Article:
A courtyard where two beehives stood attention between a fig tree and a breezeway that led from a kitchen work area to a bathroom with a window that opened to a well, was the center of my existence at the time.
I was five years old, I remember, because it was the year my mother presented me with one more sister, and it was also the year I started kindergarten.
On the far end, this gardened area was bounded by a brick wall, five feet tall, and this separated the hustle and bustle of a road that went from the center of Trivandrum town to the Chalai market, and on to the main highway which took you all the way to the southern tip of India, Kanya Kumari, also known as Cape Coumarin.
The opposite end of this garden was defined by the above mentioned breezeway. Parapet walls on both sides of this breezeway provided welcome seating. My three year old sister Shanthi and I sat on these low walls, and watched my Amma, my mother, and her sister, my ammachi, tend their garden. We saw all sorts of flowers, touting a variety of colors from the sparkling white jasmines to the pale lavender cosmos, and the smooth petals of the pink roses that contrasted with the prickly thorns which effectively kept them safe from two busy little girls who could not keep their hands off of any blooming thing. The pleasant bouquet of jasmines and roses blended with the strong scents of chrysanthemums. The pink oleanders were excluded from this area because their pungent odor was not welcome here. They were planted in the front yard where their huge bushes rubbed shoulders with the mighty hibiscus plants.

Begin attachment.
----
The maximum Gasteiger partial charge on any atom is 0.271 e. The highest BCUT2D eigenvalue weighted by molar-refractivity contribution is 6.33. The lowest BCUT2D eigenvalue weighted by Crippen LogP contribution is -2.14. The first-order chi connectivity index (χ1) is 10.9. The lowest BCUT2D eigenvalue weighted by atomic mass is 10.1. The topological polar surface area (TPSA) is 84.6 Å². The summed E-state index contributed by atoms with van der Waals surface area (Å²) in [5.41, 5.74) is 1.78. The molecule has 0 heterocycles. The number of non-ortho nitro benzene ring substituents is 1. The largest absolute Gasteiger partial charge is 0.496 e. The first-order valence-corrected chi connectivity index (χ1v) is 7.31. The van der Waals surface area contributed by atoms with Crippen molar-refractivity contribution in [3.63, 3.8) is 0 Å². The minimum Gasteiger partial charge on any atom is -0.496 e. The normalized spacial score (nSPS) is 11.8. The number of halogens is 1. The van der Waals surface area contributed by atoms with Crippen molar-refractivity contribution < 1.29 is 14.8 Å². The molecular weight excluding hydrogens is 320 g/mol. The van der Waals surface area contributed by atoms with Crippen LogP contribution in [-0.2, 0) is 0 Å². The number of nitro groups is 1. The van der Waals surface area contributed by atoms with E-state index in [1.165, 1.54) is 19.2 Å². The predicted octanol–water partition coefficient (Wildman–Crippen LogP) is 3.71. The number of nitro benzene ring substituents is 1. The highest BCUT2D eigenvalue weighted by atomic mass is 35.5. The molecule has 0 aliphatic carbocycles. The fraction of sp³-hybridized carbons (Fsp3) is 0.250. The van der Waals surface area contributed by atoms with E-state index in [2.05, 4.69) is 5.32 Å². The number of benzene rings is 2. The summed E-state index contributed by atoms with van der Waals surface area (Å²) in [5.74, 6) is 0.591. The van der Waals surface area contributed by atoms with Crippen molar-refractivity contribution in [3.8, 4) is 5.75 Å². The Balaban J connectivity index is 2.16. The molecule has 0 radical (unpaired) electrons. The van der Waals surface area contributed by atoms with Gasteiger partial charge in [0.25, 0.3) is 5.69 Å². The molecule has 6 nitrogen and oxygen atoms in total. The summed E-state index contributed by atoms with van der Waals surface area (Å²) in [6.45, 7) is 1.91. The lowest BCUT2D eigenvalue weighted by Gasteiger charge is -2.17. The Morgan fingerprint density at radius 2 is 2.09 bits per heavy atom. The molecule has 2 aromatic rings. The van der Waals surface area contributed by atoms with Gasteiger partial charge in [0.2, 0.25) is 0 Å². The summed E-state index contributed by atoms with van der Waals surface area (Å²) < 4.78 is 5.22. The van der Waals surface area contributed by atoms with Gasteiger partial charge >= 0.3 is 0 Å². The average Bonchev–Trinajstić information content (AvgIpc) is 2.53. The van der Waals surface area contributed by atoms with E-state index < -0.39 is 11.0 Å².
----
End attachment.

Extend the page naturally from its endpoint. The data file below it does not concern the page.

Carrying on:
To the left of us, as we perched on the low parapet walls, were two long steps leading to a door of my Doctor ammoomma’s bedroom, and beside her bed and dresser was a table where her stethoscope rested when she was home. Shanthi and I slept in her room too, on mattresses that were spread out on the floor at bedtime, and were rolled and put away during the day. Also on the floor, our Adukkala ammoomma, Kitchen grandmother, slept beside us. Although I was aware she oversaw the kitchen ladies at their tasks, (hence the name kitchen grandmother), and managed the chores of the errand boy who went to the market for fish every day, I felt that she was my own guardian angel who looked after me. She made sure I ate the last ball of rice and curds on my plate that my Amma made for me. She urged me to finish my daily alphabet-writing-practice before I got into trouble with my Ammachi when she returned from the University where she worked. I digress.
The bathroom wall formed the fourth boundary for this delightful corner of my world at five. Entering the bathroom from the breezeway, you saw a window in the wall to the right. This window opened to a well, all complete with a bucket on a rope and pulley, used to draw water on to a huge clay pot set atop a wood-burning stove to heat the water for bathing. When the window was closed for privacy, the rope and bucket were swung out to the outer half of the water-well, where the amenities included separate areas for washing clothes, and for washing kitchen pots and utensils. There was a spot here as well for cleaning the fresh fish from the market, sometimes twice in one day.